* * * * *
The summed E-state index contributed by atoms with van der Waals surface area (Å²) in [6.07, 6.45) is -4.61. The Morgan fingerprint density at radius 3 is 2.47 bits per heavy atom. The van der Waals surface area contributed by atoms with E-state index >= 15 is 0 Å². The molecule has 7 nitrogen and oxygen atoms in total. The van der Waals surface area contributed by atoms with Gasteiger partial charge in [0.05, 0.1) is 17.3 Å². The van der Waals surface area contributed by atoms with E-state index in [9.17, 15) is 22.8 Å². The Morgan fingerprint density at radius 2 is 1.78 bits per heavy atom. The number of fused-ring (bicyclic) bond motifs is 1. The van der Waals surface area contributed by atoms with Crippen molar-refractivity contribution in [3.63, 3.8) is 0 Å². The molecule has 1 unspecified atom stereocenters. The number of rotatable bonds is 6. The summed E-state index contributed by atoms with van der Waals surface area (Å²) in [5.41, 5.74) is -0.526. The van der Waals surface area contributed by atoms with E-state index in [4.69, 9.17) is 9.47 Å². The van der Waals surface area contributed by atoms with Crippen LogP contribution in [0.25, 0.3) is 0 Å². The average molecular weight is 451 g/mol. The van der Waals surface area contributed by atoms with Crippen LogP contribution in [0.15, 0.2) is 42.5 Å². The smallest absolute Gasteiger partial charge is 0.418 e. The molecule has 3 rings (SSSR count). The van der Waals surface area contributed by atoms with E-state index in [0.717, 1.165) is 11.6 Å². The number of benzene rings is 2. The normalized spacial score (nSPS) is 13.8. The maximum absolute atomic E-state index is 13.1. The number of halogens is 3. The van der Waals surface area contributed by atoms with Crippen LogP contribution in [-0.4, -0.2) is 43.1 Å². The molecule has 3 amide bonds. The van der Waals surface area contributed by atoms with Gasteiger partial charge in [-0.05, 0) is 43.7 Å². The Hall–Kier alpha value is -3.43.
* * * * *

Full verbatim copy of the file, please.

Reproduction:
The summed E-state index contributed by atoms with van der Waals surface area (Å²) in [6.07, 6.45) is -4.61. The Morgan fingerprint density at radius 3 is 2.47 bits per heavy atom. The van der Waals surface area contributed by atoms with E-state index >= 15 is 0 Å². The molecule has 7 nitrogen and oxygen atoms in total. The van der Waals surface area contributed by atoms with Gasteiger partial charge in [0.05, 0.1) is 17.3 Å². The van der Waals surface area contributed by atoms with E-state index in [9.17, 15) is 22.8 Å². The Morgan fingerprint density at radius 2 is 1.78 bits per heavy atom. The number of fused-ring (bicyclic) bond motifs is 1. The van der Waals surface area contributed by atoms with Crippen molar-refractivity contribution in [3.63, 3.8) is 0 Å². The molecule has 1 unspecified atom stereocenters. The number of rotatable bonds is 6. The summed E-state index contributed by atoms with van der Waals surface area (Å²) in [5.41, 5.74) is -0.526. The van der Waals surface area contributed by atoms with E-state index in [4.69, 9.17) is 9.47 Å². The van der Waals surface area contributed by atoms with Crippen LogP contribution in [0.25, 0.3) is 0 Å². The average molecular weight is 451 g/mol. The van der Waals surface area contributed by atoms with Crippen LogP contribution in [0.15, 0.2) is 42.5 Å². The smallest absolute Gasteiger partial charge is 0.418 e. The molecule has 3 rings (SSSR count). The van der Waals surface area contributed by atoms with E-state index in [0.717, 1.165) is 11.6 Å². The number of benzene rings is 2. The normalized spacial score (nSPS) is 13.8. The maximum absolute atomic E-state index is 13.1. The number of halogens is 3. The van der Waals surface area contributed by atoms with Crippen LogP contribution in [-0.4, -0.2) is 43.1 Å². The molecule has 3 amide bonds. The van der Waals surface area contributed by atoms with Gasteiger partial charge in [-0.05, 0) is 43.7 Å². The Hall–Kier alpha value is -3.43.